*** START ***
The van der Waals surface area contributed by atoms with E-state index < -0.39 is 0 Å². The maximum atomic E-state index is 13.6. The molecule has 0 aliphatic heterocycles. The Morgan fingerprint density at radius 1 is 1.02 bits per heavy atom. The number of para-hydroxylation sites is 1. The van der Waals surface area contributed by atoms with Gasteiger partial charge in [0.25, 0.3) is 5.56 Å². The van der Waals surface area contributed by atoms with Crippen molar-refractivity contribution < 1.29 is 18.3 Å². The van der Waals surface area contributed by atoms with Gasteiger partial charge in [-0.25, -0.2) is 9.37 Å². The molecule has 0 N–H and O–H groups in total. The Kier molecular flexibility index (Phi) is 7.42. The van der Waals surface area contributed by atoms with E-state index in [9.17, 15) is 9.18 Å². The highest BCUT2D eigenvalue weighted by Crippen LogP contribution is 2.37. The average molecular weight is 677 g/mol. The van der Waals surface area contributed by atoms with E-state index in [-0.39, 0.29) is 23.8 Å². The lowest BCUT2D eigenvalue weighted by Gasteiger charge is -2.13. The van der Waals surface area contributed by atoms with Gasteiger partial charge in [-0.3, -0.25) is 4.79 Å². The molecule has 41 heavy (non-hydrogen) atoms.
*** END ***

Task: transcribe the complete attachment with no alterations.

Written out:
The van der Waals surface area contributed by atoms with E-state index < -0.39 is 0 Å². The maximum atomic E-state index is 13.6. The molecule has 0 aliphatic heterocycles. The Morgan fingerprint density at radius 1 is 1.02 bits per heavy atom. The number of para-hydroxylation sites is 1. The van der Waals surface area contributed by atoms with Gasteiger partial charge in [0.25, 0.3) is 5.56 Å². The van der Waals surface area contributed by atoms with Crippen molar-refractivity contribution < 1.29 is 18.3 Å². The van der Waals surface area contributed by atoms with Gasteiger partial charge in [-0.25, -0.2) is 9.37 Å². The molecule has 0 N–H and O–H groups in total. The Kier molecular flexibility index (Phi) is 7.42. The van der Waals surface area contributed by atoms with E-state index in [9.17, 15) is 9.18 Å². The highest BCUT2D eigenvalue weighted by Crippen LogP contribution is 2.37. The average molecular weight is 677 g/mol. The van der Waals surface area contributed by atoms with E-state index in [-0.39, 0.29) is 23.8 Å². The lowest BCUT2D eigenvalue weighted by Gasteiger charge is -2.13. The van der Waals surface area contributed by atoms with Gasteiger partial charge in [-0.3, -0.25) is 4.79 Å². The molecule has 41 heavy (non-hydrogen) atoms.